Again Australia's opening partnership of Cameron White and Aaron Finch set a strong platform with a 48-run stand - they started the series with a 106-run partnership in Hobart and followed it with 48 in Melbourne - and Finch was the more threatening of the two, crunching Stokes for a pair of sixes in his first over. But, on 30 from 21 balls, Finch mistimed a pull and lobbed a catch up to midwicket off Bresnan.

Maxwell cleared the boundary twice, including a searing flat six over long-off, before he was caught at long-on from the bowling of Broad for 14. Australia promoted Cutting as a pinch hitter and the ploy worked reasonably well as Cutting showed his power with three sixes in his 29 off 16 balls before he was sharply caught by Root off his own bowling.

White struggled for fluency but steered the innings nicely with 41 off 37 balls before he was given out caught down leg side off the debutant Chris Jordan, a decision that White seemed unhappy with but which brought Hodge to the crease for his long-awaited first international innings in nearly six years. Hodge managed a one, a two and an inside-edged four before picking out fine leg with his hook.

Miked up by Channel Nine in the field later, Hodge said he was just happy to be part of what had been such a remarkable summer for the Australians. England's players are just as happy that it is now all over.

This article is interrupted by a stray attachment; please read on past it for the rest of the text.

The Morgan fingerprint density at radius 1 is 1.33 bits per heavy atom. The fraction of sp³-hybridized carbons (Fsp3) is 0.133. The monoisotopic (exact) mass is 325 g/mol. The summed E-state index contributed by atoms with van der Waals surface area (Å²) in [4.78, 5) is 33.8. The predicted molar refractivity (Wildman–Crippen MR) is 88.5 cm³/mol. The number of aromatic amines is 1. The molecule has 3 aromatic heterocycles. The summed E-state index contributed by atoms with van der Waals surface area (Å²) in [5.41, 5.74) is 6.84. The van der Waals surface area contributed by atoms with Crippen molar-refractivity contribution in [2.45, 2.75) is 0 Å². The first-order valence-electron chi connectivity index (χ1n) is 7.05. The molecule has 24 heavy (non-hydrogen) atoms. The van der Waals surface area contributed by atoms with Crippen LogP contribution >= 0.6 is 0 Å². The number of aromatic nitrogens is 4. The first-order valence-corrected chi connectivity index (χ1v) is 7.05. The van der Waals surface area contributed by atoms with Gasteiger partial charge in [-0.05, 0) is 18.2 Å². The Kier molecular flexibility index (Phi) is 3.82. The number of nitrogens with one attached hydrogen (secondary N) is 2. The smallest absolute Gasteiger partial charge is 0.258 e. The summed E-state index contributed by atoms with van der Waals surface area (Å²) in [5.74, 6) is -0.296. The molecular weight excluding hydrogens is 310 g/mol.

Brydon Coverdale is an assistant editor at ESPNcricinfo. He tweets here

Comments have now been closed for this article

  • Lalith on February 5, 2014, 20:50 GMT

    It is worst thing to watch Eng batting.

  • John on February 4, 2014, 21:26 GMT

    @ CodandChips on (February 4, 2014, 15:09 GMT) You're right - You did have Stokes in your latest T20 side. If it was your 11 being picked Ali would definitely be ahead of Stokes in my batting order Re KP (too late I know) but I agree with you. Could England not have risked him playing T20s/ODIs and rested him from some of the tests.

  • Paulo on February 4, 2014, 15:09 GMT

    @JG2704 I thought Stokes was in my line-up. I can understand having doubts about him as he does appear a bits-and-pieces player, but don't forget so was Flintoff. I do think Stokes' performances have been inflated by the abysmal ones of those around him, but in terms of T20, he is a bowling option who is confident to bowl at the death and can score quickly when batting.

    On KP I agree with what you're saying.Personally I'd keep him just for white ball cricket, wit ha WT20 and WC approaching. In terms of the test side I would rather see the likes of Taylor, Ali, Ballance, Stokes, Woakes get chances, as I think we need to rebuild in time for the next ashes. I have always felt that KP's best format is tests, but his best purpose imo would be helping the limited overs teams. If he were to become a batting coach/mentor in the future, I certainly would not be dissappointed at all.

  • John on February 4, 2014, 9:34 GMT

    @CodandChips - Re Ali - I'm not sure why I put that. I think I meant to put Stokes who isn't in your line up anyway. Ali could be a good shout.

    Re KP - He has played one T20 for England since Feb 2012. It's a shame but I'm not sure we'll see him in Eng colours (as in red) again. In the past I think England have considered all test series as more important than any T20/OD (even world cups). I think this is a fair part of why they are planning this meeting ie to decide if

    A - He could play both the T20WC and the test series'?